Legal processes shape how water resources are allocated, regulated, distributed, and governed. This paper examines the public trust doctrine, a legal principle that addresses the state's role in governing natural resources by requiring states to manage certain bodies of water and their shorelines for the good of the public. The paper focuses on how the public trust doctrine has been used-with varying degrees of success-to protect water bodies by contesting the diversion and transfer of water in California. The paper compares how the doctrine was applied in two cases: Mono Lake and the Salton Sea, two California lakes that have been threatened by water diversions and transfers. Advocates at Mono Lake successfully used the public trust doctrine for environmental protection, while public trust was an unsuccessful strategy at the Salton Sea. The paper examines issues of nonequilibrium ecosystems, natural versus artificial ecosystems, and wasteful versus reasonable uses of water.By investigating why one case was deemed eligible for public trust protections while the other was not, this paper examines how discursive constructions of nature are embedded in and enacted by legal institutions and how these constructions of nature impact the implementation of legal protections of natural resources. In examining the use of the public trust doctrine in California, the paper examines both the potential and the limitations of the public trust in practice, showing how legal processes and institutions can be used to protect public interests in natural resources but also how particular environmental narratives are reinforced through these institutions.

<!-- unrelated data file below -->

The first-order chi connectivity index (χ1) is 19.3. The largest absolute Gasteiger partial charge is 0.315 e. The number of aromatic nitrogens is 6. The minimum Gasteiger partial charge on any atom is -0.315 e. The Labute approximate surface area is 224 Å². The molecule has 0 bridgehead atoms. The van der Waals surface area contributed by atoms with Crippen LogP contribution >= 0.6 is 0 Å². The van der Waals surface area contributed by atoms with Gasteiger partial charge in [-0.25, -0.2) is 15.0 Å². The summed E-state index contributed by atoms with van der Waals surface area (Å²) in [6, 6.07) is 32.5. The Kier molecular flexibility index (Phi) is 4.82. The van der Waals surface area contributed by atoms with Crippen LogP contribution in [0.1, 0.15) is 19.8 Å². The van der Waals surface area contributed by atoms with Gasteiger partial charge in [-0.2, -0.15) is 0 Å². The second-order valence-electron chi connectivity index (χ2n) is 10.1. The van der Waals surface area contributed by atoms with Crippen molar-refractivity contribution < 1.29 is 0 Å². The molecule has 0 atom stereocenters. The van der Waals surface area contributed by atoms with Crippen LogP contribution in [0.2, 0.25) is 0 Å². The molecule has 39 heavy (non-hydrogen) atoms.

Cantor, A. (2016). The public trust doctrine and critical legal geographies of water in California. Geoforum, 72, 49–57. https://doi.org/10.1016/j.geoforum.2016.01.007